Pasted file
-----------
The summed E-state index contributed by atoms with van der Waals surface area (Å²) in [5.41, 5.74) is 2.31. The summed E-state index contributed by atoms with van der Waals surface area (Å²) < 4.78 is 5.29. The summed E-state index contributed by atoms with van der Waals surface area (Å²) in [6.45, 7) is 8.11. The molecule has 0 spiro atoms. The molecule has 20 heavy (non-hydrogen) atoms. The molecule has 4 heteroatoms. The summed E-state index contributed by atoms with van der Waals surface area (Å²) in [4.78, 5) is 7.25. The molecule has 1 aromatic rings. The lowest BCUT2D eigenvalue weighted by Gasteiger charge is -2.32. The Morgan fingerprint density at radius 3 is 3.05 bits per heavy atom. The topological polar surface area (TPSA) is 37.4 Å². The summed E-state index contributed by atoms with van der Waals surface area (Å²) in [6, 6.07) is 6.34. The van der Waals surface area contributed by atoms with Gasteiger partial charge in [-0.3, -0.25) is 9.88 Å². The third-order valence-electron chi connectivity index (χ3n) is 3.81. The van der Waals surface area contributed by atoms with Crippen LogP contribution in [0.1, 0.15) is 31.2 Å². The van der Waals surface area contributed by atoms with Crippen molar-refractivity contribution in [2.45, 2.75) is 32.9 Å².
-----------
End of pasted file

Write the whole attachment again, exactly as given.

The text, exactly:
The summed E-state index contributed by atoms with van der Waals surface area (Å²) in [5.41, 5.74) is 2.31. The summed E-state index contributed by atoms with van der Waals surface area (Å²) < 4.78 is 5.29. The summed E-state index contributed by atoms with van der Waals surface area (Å²) in [6.45, 7) is 8.11. The molecule has 0 spiro atoms. The molecule has 20 heavy (non-hydrogen) atoms. The molecule has 4 heteroatoms. The summed E-state index contributed by atoms with van der Waals surface area (Å²) in [4.78, 5) is 7.25. The molecule has 1 aromatic rings. The lowest BCUT2D eigenvalue weighted by Gasteiger charge is -2.32. The Morgan fingerprint density at radius 3 is 3.05 bits per heavy atom. The topological polar surface area (TPSA) is 37.4 Å². The summed E-state index contributed by atoms with van der Waals surface area (Å²) in [6, 6.07) is 6.34. The van der Waals surface area contributed by atoms with Gasteiger partial charge in [-0.3, -0.25) is 9.88 Å². The third-order valence-electron chi connectivity index (χ3n) is 3.81. The van der Waals surface area contributed by atoms with Crippen LogP contribution in [0.1, 0.15) is 31.2 Å². The van der Waals surface area contributed by atoms with Crippen molar-refractivity contribution in [2.45, 2.75) is 32.9 Å².